debit card swipe - protect yourself from debit card theftThe issue of debit card security is in the news again as word comes that some Aldi supermarket card readers were tampered with, making it possible for thieves to get both the card numbers as well as customers' PINs. It's a scary prospect, since many of us use our debit cards for everyday purchases like groceries and gas. Here's what you need to know:

According to the Federal Reserve's Regulation E, if your card itself is stolen, report the theft to your bank within two business days to keep your liability to $50. If you wait longer than two days, that liability zooms up to $500 until 60 days after the theft. If you still don't report your card stolen, you're responsible for all the charges on it.

But what if someone skims your account number and your PIN without your knowledge? Well, if you have access to online or mobile banking, it's a good idea to keep tabs on your account activity regularly anyway. The more often you check in, the more likely you are to notice fraudulent charges. If you receive your statement in the mail, be sure to read it carefully.

Regulation E gives you a 60-day window to report fraudulent charges, but many bank card scammers have gotten smart. What some will do is run a very tiny transaction, sometimes for just a few pennies, to see if the number still works. Then they'll hold onto it for a bit before going on their shopping spree. In other words, if you just look at the total balance and not at the list of transactions, you could easily miss a thief's "test swipe."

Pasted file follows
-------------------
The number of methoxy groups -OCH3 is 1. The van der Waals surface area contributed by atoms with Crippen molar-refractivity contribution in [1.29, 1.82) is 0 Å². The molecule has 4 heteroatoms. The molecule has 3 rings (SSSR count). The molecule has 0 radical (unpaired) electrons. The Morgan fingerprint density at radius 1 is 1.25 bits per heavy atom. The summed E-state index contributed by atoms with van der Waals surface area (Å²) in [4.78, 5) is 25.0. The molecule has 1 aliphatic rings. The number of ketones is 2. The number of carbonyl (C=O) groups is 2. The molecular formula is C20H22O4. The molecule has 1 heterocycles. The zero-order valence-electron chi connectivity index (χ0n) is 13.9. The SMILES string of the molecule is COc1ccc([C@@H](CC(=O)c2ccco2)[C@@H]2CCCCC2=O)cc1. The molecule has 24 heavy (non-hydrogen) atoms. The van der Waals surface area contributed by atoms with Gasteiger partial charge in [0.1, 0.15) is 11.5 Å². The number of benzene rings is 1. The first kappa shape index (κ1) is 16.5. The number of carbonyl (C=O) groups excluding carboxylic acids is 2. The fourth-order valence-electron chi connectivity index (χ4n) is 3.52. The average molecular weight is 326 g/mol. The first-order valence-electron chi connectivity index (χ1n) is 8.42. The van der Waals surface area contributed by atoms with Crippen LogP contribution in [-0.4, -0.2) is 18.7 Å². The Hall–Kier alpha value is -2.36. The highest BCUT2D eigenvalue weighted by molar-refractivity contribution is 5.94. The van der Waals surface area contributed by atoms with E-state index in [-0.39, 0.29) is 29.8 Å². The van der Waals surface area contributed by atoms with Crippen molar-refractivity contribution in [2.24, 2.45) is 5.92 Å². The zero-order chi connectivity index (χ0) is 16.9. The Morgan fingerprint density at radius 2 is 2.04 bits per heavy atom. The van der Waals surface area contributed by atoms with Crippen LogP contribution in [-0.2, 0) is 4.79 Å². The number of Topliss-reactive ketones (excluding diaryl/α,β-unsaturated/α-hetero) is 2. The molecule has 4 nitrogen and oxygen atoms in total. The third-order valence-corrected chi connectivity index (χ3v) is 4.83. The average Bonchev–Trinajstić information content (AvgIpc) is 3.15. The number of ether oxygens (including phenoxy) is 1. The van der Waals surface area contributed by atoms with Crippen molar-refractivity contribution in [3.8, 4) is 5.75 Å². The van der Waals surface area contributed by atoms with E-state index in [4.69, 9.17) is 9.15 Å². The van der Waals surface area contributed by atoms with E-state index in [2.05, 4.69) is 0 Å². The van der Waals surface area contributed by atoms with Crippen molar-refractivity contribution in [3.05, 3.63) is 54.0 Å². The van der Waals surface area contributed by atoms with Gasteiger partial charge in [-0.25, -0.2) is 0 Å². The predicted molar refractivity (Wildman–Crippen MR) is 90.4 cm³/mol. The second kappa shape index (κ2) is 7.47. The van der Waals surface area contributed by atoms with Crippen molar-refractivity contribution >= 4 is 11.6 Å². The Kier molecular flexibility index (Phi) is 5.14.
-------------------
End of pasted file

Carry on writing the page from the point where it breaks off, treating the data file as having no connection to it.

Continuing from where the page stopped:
Ruth Susswein, deputy director of national priorities for watchdog group Consumer Action, says being aware of your surroundings when using your card goes a long way to protecting you. "If the machine they're using looks funny or looks different than it usually looks, go to another one," she advises. "That may be a sign that it has been tampered with." If your card gets stuck in the machine, report it immediately to your bank; this could be another indication. In addition, if there's anyone behind you, Susswein says to physically cover the keypad with your hand when you enter your PIN.

"It's always good for people to have their account numbers and customer service number for their accounts somewhere stored at home so if there is a problem you know who to call quickly," she advises. As with so many things in life, speed and self-awareness are key when it comes to protecting yourself against villains.

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